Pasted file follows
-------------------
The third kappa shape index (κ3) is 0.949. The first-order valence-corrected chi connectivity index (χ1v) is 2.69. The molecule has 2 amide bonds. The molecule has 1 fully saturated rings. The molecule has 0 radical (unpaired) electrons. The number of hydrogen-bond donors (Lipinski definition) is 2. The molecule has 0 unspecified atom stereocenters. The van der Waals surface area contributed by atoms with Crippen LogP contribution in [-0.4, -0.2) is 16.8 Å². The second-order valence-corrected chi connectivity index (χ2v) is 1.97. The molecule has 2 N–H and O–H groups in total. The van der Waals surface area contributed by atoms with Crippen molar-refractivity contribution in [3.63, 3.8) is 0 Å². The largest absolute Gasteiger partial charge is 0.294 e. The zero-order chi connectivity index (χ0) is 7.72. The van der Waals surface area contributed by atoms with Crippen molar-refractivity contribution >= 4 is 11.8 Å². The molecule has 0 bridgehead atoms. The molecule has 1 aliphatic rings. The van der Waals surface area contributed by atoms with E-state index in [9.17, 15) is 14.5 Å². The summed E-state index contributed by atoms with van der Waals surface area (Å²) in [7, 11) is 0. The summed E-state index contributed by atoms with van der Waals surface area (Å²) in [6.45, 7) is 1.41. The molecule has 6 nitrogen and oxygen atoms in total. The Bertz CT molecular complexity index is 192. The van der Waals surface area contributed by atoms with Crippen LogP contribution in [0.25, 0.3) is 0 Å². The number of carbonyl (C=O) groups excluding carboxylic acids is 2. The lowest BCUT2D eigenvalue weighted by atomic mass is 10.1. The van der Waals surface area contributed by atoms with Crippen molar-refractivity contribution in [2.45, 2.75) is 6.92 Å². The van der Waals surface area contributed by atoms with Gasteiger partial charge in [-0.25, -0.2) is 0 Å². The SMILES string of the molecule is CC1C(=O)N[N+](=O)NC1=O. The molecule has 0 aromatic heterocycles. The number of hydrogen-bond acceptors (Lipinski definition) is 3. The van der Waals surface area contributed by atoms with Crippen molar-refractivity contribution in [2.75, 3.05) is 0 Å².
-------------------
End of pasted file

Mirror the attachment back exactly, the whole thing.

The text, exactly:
The third kappa shape index (κ3) is 0.949. The first-order valence-corrected chi connectivity index (χ1v) is 2.69. The molecule has 2 amide bonds. The molecule has 1 fully saturated rings. The molecule has 0 radical (unpaired) electrons. The number of hydrogen-bond donors (Lipinski definition) is 2. The molecule has 0 unspecified atom stereocenters. The van der Waals surface area contributed by atoms with Crippen LogP contribution in [-0.4, -0.2) is 16.8 Å². The second-order valence-corrected chi connectivity index (χ2v) is 1.97. The molecule has 2 N–H and O–H groups in total. The van der Waals surface area contributed by atoms with Crippen molar-refractivity contribution in [3.63, 3.8) is 0 Å². The largest absolute Gasteiger partial charge is 0.294 e. The zero-order chi connectivity index (χ0) is 7.72. The van der Waals surface area contributed by atoms with Crippen molar-refractivity contribution >= 4 is 11.8 Å². The molecule has 0 bridgehead atoms. The molecule has 1 aliphatic rings. The van der Waals surface area contributed by atoms with E-state index in [9.17, 15) is 14.5 Å². The summed E-state index contributed by atoms with van der Waals surface area (Å²) in [7, 11) is 0. The summed E-state index contributed by atoms with van der Waals surface area (Å²) in [6.45, 7) is 1.41. The molecule has 6 nitrogen and oxygen atoms in total. The Bertz CT molecular complexity index is 192. The van der Waals surface area contributed by atoms with Crippen LogP contribution in [0.25, 0.3) is 0 Å². The number of carbonyl (C=O) groups excluding carboxylic acids is 2. The lowest BCUT2D eigenvalue weighted by atomic mass is 10.1. The van der Waals surface area contributed by atoms with Crippen molar-refractivity contribution in [2.45, 2.75) is 6.92 Å². The van der Waals surface area contributed by atoms with Gasteiger partial charge in [-0.25, -0.2) is 0 Å². The SMILES string of the molecule is CC1C(=O)N[N+](=O)NC1=O. The molecule has 0 aromatic heterocycles. The number of hydrogen-bond acceptors (Lipinski definition) is 3. The van der Waals surface area contributed by atoms with Crippen molar-refractivity contribution in [2.75, 3.05) is 0 Å².